The Daily Ping

The 1st Ping was published on January 6, 2000.

August 15th, 2000

Hard Drive Crashes are Fun!

I tell you, there’s no greater feeling in the world than when your five-year-old computer decides to die. It leaves such a warm feeling in your heart to know that your PC’s given up the ghost, and that five years worth of data could be gone. Especially when your boot disk has gotten lost and you have that warm, fuzzy feeling when you think about all the things you should have backed up, but didn’t.

In case you couldn’t tell, this happened to me this past weekend. I have two hard drives in my computer, so I’m hoping that one of them (the one with most of my data) is OK and that it’s just the boot disk that’s dead. Or, even better, that both drives are salvagable. Unfortunately, when I downloaded a disk image of a DOS 6.22 disk, just so I could boot my computer and make sure the hard drive contents were in place, it hung after it said “Starting MS-DOS.”

I love computers, man. I just love ’em.

I wrote this yesterday before I went home, and I have good news to report: the computer is fine! Somehow a couple semi-obscure settings under “Advanced” in the BIOS setup got set to DISABLED when they shouldn’t have been… enabling them got my computer working again, with everything in tact! Thanks to Tony and his touching prayer. 😉 -ram

Posted in Technology

FROM: Paul
DATE: Tuesday August 15, 2000 -- 9:13:30AM
May your computer's BIOS never go south again.

I've been through two HD crashes in my day. The first was caused entirely by DoubleSpace (remember that?!) - the compression wasn't exactly bulletproof. It'd image your entire HD in one file and, as luck would have it, that file decided to leave this world, taking much of my data with it.

The second time was hardware: my Western Digital 1.2GB (remember when that was big?) had power problems. Sometimes it would spin up, sometimes not. WD's warranty policy was excellent: they shipped me a new 1.6GB before the 1.2 went back - so my data was saved.

I think a lot of the problem is that there aren't backup devices economical enough for these bigger HDs anymore - heck, 45GB isn't uncommon... what are you gonna back that up on? Zips? :)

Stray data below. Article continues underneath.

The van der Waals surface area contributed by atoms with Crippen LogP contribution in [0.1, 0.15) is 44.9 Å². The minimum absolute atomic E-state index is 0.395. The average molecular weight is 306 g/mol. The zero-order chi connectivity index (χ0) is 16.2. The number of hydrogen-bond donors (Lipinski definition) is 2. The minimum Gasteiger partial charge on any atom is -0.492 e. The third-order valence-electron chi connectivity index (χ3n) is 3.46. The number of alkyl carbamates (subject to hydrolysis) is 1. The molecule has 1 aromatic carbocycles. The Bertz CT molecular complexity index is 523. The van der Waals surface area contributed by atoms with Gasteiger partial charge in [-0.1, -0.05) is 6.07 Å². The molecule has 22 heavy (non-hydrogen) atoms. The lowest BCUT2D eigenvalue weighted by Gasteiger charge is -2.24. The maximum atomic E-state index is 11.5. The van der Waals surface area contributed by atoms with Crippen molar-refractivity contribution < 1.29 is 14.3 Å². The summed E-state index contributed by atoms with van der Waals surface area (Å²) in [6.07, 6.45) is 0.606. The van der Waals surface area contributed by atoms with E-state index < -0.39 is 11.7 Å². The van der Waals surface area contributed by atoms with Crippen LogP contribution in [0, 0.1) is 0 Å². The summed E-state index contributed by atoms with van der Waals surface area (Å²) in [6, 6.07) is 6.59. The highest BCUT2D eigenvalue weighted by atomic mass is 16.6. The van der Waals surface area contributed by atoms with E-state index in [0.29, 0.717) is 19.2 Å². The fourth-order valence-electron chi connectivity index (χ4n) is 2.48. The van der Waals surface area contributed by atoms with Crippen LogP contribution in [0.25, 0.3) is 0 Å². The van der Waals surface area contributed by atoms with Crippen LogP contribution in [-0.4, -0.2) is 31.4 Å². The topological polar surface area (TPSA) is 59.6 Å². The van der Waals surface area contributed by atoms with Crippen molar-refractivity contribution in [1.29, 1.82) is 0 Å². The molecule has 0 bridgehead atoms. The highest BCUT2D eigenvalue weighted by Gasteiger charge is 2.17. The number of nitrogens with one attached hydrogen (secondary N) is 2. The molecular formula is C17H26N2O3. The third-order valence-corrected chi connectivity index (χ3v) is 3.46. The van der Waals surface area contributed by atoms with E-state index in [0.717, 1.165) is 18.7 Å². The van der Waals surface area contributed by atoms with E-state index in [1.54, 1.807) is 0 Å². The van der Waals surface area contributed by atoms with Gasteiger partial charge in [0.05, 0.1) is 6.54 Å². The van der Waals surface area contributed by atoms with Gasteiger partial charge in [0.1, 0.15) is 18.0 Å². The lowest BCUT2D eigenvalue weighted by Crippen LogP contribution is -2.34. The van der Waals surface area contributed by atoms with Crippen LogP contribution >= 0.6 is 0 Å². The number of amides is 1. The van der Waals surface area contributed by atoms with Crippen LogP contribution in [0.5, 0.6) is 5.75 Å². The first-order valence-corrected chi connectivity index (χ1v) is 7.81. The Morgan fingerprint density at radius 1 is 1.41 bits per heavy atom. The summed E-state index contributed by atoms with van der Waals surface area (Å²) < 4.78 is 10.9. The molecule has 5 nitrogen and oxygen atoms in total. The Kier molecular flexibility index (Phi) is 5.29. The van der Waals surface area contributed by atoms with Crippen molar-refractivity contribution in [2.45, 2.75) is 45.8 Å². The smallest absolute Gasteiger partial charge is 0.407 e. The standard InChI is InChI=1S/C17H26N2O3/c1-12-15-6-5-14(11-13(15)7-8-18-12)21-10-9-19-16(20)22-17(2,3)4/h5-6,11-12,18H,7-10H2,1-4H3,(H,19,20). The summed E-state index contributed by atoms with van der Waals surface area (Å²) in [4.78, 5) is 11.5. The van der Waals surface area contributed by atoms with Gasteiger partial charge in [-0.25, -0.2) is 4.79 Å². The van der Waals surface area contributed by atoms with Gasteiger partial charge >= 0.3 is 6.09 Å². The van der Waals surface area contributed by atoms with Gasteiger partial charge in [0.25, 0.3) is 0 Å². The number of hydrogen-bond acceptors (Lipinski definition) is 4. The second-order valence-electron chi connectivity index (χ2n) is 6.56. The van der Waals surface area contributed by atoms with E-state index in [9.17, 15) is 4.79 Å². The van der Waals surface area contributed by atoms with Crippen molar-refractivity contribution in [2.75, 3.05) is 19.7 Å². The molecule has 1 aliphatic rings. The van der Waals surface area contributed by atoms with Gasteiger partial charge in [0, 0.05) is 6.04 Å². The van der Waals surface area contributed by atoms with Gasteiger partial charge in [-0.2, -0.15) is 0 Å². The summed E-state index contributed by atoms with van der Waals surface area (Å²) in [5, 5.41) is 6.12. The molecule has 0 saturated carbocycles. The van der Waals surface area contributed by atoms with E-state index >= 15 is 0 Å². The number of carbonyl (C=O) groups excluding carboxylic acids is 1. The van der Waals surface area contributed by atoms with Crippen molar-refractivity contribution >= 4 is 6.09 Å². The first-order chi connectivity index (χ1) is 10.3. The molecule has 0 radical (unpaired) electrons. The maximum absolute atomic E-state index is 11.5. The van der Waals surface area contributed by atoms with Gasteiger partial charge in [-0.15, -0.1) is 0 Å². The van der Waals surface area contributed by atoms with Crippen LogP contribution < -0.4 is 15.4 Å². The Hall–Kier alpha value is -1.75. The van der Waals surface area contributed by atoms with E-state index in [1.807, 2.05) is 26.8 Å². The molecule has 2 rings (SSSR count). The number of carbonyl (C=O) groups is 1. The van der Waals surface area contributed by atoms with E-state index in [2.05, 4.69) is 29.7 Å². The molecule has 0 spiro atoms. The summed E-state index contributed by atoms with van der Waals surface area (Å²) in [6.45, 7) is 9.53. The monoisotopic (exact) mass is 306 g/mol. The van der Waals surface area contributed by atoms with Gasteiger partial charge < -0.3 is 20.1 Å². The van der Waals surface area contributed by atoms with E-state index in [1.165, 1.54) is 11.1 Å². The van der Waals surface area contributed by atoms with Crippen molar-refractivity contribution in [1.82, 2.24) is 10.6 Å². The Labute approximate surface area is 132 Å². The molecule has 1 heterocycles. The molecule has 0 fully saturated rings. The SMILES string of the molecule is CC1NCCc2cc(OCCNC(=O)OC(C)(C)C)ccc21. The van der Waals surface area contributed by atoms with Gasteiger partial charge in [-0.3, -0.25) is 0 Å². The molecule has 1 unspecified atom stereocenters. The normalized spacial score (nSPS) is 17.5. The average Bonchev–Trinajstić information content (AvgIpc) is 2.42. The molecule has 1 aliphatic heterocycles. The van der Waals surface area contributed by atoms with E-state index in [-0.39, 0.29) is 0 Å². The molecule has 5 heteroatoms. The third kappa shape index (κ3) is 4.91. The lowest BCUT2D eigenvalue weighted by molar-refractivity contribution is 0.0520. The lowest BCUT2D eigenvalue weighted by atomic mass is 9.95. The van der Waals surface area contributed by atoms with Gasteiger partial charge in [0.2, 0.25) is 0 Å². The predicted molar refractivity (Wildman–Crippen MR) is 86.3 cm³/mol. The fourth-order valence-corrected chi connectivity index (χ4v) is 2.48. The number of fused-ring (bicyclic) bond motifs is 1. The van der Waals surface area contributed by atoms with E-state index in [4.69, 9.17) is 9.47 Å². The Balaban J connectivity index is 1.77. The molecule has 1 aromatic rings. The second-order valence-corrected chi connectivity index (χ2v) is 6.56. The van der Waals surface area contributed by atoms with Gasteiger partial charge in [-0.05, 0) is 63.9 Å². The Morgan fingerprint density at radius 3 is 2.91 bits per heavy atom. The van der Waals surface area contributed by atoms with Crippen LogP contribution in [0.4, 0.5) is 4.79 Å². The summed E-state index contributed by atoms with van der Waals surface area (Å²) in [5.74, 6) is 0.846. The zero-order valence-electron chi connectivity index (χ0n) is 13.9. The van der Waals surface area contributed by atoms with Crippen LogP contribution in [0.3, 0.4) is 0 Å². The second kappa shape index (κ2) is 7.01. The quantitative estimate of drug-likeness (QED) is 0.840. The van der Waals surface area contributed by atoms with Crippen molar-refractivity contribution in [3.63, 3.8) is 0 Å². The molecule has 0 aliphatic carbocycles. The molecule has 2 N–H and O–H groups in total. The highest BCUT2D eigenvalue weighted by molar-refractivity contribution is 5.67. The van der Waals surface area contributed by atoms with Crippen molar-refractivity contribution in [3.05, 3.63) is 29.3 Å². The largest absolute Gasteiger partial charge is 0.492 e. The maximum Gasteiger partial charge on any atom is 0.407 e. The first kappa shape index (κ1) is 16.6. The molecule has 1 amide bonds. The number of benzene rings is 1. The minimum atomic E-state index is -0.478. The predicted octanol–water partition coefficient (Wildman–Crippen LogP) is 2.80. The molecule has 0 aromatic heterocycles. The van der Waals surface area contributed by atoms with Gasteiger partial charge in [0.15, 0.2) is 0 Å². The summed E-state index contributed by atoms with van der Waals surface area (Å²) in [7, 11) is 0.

FROM: Ryan
DATE: Tuesday August 15, 2000 -- 9:35:47AM
Isn't it astounding that there are 45 gig hard drives for under $200 now? On my PC at home, I have two drives that total 2.2 gigs. :)

As far as backups, yes, to do a full backup, there needs to be a better solution. I think the best idea would be to do a data backup onto CD-Rs periodically, at this point.

DATE: Tuesday August 15, 2000 -- 10:43:58AM
Were you drunk when you wrote this?
"...there's no greater feeling in the world then..."
"It leaves such a warm feeling in your hard..."
Blah. ;)

Speaking of hard drive crashes, I've had a few nasty things happen to me. One year, when we turned the computer on after taking it to school, the computer booted... but when I looked at my directories, the file names were scrambled and it was telling me I was using 170GB or so of space... when I only had a 850MB drive, I think. Recently, before installing Win98, scandisk told me I had tons of problems on one of my partitions and decided to cut every file down to 32k in size. Yay.

Yay for getting your computer working again, though. Maybe used their mystic powers to change all your BIOS settings as revenge for all your whining. ;)

FROM: Ryan
DATE: Tuesday August 15, 2000 -- 11:15:01AM
Rob -- Geez. What's wrong with me?!

FROM: Aaron
DATE: Tuesday August 15, 2000 -- 11:58:07AM
Yeah, it seems like IDE hard drives are about the cheapest method for storing large amounts of data nowadays. Maybe they are a good option for archiving data as well.

Depending on your backup needs, you could go for something like a 9GB DAT tape drive. The downside is that they are expensive. But then again, you could throw the tape(s) and DAT drive into a safe and have a fairly secure back-up of your data.

Another option is to encrypt your stuff and keep it on various free-disk-space things on the web (iDrive,, etc.). That's a funky idea but probably not very practical.

Lastly, you could just sport the $200 or so for a 45GB IDE drive and create five 9GB partitions and keep redundant copies of the data on these partitions. Chances of losing all 5 partitions at once is probably pretty small.